The second season of “American Crime,” ABC’s acclaimed series, returns on Jan. 6.
The first season of the program debuted this past March and centered on the suspects in the murder of a veteran living in California. The episodes starred Felicity Huffman, Regina King, Timothy Hutton, and Richard Cabral and the show was created by John Ridley, who wrote the screenplay for the 2013 Oscar winner “12 Years a Slave.”
The first season was well-received by reviewers and the show is now a prized part of ABC's lineup. It has received three 2016 Golden Globe nominations: the series itself for the best limited series or TV movie, Huffman for best actress in a limited series or TV movie, and King for best supporting actress in a limited series or TV movie.
Now the new episodes will focus on alleged sexual violence at a high school. Actors including Huffman, King, and Hutton return.
In our age of popular cable and streaming shows, the format of “Crime” shows that ABC is looking to these other successful formats when creating the show. While broadcast dramas often run for more than 20 episodes – ABC’s own “Scandal” ran for 22 episodes in its 2014-2015 season – “Crime” is set to run for 11 episodes this season.
This number of episodes is closer to the run of a cable or streaming show than the normal network fare. HBO's "Game of Thrones," for example, usually runs for 10 episods.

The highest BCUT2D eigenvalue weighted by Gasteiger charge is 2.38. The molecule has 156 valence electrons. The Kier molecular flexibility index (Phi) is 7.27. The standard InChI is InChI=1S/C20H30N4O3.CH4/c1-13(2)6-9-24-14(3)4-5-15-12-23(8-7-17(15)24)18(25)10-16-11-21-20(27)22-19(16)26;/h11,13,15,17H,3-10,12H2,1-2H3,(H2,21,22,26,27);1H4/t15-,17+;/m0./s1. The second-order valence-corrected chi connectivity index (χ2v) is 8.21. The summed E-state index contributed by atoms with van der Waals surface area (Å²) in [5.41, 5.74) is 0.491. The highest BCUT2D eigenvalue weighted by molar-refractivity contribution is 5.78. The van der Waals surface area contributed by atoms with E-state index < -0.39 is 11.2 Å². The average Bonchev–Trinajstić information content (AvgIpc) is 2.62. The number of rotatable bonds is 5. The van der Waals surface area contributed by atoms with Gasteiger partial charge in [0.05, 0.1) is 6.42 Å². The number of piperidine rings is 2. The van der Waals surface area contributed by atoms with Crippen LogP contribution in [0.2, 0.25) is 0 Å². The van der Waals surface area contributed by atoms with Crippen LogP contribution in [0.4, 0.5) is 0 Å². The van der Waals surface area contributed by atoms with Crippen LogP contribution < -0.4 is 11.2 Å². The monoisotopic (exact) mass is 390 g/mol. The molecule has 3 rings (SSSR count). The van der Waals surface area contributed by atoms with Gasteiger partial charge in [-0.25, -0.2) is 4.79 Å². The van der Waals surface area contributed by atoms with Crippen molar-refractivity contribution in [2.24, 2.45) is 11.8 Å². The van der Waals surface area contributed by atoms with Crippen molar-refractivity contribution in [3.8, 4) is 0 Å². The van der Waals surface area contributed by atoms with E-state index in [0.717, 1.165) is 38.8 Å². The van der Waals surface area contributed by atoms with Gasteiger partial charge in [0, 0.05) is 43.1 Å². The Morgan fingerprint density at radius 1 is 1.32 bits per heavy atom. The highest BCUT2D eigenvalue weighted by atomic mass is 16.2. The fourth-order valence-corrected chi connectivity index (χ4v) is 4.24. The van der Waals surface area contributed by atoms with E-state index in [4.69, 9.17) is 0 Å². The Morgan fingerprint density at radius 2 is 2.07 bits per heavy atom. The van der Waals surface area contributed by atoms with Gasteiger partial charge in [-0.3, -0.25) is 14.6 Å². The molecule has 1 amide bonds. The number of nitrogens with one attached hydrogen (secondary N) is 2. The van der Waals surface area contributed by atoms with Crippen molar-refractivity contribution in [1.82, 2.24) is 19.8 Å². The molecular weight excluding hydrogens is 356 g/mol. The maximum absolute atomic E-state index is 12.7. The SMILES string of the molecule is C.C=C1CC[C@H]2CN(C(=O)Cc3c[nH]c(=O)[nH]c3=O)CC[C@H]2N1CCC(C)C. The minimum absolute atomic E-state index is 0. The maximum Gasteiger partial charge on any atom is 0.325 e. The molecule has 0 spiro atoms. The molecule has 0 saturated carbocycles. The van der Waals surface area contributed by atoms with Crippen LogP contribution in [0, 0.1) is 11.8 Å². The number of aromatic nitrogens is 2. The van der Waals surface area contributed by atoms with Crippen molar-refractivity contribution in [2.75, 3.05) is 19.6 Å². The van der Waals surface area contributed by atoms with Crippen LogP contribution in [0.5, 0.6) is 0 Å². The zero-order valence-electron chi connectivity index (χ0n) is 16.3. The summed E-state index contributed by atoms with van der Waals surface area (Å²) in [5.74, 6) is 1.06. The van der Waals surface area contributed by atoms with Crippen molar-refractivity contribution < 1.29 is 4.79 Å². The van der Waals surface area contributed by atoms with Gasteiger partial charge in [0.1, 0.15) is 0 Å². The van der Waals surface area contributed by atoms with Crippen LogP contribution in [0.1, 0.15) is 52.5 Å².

Putting the same cast in a new story also echoes the casting technique used by the FX cable hit “American Horror Story.” The program, which is currently airing its fifth season, often relies on a similar cast, with actors including Emma Roberts, Evan Peters, Kathy Bates, Denis O’Hare, and Sarah Paulson playing different characters each season.
The anthology format used by “Crime” also echoes the storytelling techniques of “Horror” and other successful cable shows. Anthology TV shows are currently experiencing a boom, with “Horror,” FX’s “Fargo,” and HBO’s “True Detective” all following the format. Some have done so more successfully than others – the second season of “Detective” was not well-received by reviewers when it aired last summer – but “Fargo” and “Horror” have both become big enough hits that the TV world has no doubt been taking note.
How will broadcast audiences respond to “Crime”? The first season of the show didn’t do very well in the ratings, but the good reception from critics no doubt gave it a boost at ABC. Reviews for the second season have been very good, too, so we’ll see if “Crime” can succeed with the help of a few tricks borrowed from cable.